First introduced in 1902 by Joseph Asscher in Holland, the asscher cut diamond is a step cut similar to the emerald cut. However, asscher cut diamonds are cut in a perfect square with cropped corners, and a distinct “windmill” or X geometric pattern. A true asscher cut diamond often looks like an octagon, with higher crowns (the top half of a diamond) and smaller tables when compared to emerald cut diamonds.
The heart-shape cut is a romantic one, as it is often associated with love and sentimentality. It is also a shape steeped in history, with the earliest mention dating back to the 1400s as a symbol of royalty. A modified brilliant cut, the heart shape is one of the most challenging shapes to cut, as it requires great skill and dexterity from the cutter.
Now that we’ve covered the ten most popular diamond shapes, we will delve into cut for our next follow up article. We’ll explore how cut can affect the look of each shape, and the ideal proportions to be mindful of when searching for the perfect stone.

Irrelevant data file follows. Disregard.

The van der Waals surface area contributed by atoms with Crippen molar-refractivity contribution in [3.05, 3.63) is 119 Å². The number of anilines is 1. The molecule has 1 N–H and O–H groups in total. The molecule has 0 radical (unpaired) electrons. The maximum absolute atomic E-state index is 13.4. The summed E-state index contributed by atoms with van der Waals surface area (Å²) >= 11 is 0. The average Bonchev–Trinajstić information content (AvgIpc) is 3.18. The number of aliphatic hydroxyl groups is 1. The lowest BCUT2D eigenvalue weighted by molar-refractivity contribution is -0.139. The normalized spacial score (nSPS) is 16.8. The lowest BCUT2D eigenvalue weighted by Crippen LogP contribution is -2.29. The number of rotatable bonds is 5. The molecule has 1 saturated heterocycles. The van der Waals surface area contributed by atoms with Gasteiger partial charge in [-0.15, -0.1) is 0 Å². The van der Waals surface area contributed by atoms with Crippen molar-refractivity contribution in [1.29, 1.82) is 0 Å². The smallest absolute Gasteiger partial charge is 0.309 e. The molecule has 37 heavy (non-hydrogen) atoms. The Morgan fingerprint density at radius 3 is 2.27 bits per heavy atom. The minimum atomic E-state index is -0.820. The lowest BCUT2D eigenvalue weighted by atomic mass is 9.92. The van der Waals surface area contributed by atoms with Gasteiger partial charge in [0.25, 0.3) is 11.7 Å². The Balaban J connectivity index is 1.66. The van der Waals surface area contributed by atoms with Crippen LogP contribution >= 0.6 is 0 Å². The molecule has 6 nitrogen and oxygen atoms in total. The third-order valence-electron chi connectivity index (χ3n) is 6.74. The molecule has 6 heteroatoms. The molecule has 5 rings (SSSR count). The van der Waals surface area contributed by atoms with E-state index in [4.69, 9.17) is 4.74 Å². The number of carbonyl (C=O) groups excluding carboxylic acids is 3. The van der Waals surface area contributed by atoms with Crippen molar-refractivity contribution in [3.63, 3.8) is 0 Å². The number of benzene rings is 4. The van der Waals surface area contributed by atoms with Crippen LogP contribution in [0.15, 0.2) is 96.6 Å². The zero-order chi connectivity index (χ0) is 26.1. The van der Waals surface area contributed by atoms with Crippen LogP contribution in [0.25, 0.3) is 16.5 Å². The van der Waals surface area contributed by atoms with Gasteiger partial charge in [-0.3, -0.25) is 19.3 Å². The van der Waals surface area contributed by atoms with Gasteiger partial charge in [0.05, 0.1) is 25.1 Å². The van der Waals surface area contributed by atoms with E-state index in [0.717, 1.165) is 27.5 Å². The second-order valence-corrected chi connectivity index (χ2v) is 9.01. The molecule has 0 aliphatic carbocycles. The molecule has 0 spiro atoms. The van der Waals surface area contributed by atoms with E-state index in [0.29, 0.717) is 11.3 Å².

About the Author
Yingjia Puk is the Evaluations & Lab Manager, Staff Gemologist at Worthy. Originally from Singapore, Yingjia has always loved crystals and minerals. She began her career in the fashion industry in 2006, working extensively with jewelry as an editor. That journey led her to a gem-buying and production position with a prominent celebrity jeweler, where Yingjia sourced for rare and unusual gemstones for unique one-of-a-kind pieces. Her combined experiences led her to understand the intricacies of fine workmanship, and the importance of providing fair value to consumers in both retail and resale environments. Yingjia is a GIA certified graduate gemologist and holds a BA from New York University.